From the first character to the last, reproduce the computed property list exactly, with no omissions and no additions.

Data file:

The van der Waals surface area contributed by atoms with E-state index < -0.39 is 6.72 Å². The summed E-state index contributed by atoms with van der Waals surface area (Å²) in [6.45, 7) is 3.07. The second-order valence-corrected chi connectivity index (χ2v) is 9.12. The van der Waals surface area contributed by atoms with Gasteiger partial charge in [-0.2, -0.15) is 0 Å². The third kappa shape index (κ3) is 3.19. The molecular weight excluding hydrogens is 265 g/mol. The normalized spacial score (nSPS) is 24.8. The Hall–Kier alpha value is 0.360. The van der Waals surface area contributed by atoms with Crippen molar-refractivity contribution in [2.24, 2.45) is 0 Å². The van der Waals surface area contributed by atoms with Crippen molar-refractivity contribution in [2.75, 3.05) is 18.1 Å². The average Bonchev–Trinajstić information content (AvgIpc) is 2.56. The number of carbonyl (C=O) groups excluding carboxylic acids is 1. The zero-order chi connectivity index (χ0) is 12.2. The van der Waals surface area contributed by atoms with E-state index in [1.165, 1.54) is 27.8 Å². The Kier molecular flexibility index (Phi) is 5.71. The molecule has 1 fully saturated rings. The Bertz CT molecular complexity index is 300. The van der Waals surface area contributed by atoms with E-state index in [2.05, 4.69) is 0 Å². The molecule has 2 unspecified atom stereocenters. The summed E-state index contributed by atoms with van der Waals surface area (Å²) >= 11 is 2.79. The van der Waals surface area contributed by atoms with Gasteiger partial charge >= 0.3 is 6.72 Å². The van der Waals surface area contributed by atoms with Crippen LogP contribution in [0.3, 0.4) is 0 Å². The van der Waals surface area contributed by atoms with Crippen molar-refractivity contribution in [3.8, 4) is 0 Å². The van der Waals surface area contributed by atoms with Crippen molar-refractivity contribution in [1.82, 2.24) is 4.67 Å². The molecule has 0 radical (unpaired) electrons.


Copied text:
The van der Waals surface area contributed by atoms with E-state index < -0.39 is 6.72 Å². The summed E-state index contributed by atoms with van der Waals surface area (Å²) in [6.45, 7) is 3.07. The second-order valence-corrected chi connectivity index (χ2v) is 9.12. The van der Waals surface area contributed by atoms with Gasteiger partial charge in [-0.2, -0.15) is 0 Å². The third kappa shape index (κ3) is 3.19. The molecular weight excluding hydrogens is 265 g/mol. The normalized spacial score (nSPS) is 24.8. The Hall–Kier alpha value is 0.360. The van der Waals surface area contributed by atoms with Crippen molar-refractivity contribution in [2.24, 2.45) is 0 Å². The van der Waals surface area contributed by atoms with Crippen molar-refractivity contribution in [2.75, 3.05) is 18.1 Å². The average Bonchev–Trinajstić information content (AvgIpc) is 2.56. The number of carbonyl (C=O) groups excluding carboxylic acids is 1. The zero-order chi connectivity index (χ0) is 12.2. The van der Waals surface area contributed by atoms with E-state index in [1.165, 1.54) is 27.8 Å². The Kier molecular flexibility index (Phi) is 5.71. The molecule has 1 fully saturated rings. The Bertz CT molecular complexity index is 300. The van der Waals surface area contributed by atoms with E-state index in [2.05, 4.69) is 0 Å². The molecule has 2 unspecified atom stereocenters. The summed E-state index contributed by atoms with van der Waals surface area (Å²) >= 11 is 2.79. The van der Waals surface area contributed by atoms with Gasteiger partial charge >= 0.3 is 6.72 Å². The van der Waals surface area contributed by atoms with Crippen LogP contribution in [0.3, 0.4) is 0 Å². The van der Waals surface area contributed by atoms with Crippen molar-refractivity contribution in [3.8, 4) is 0 Å². The van der Waals surface area contributed by atoms with Crippen molar-refractivity contribution in [1.82, 2.24) is 4.67 Å². The molecule has 0 radical (unpaired) electrons.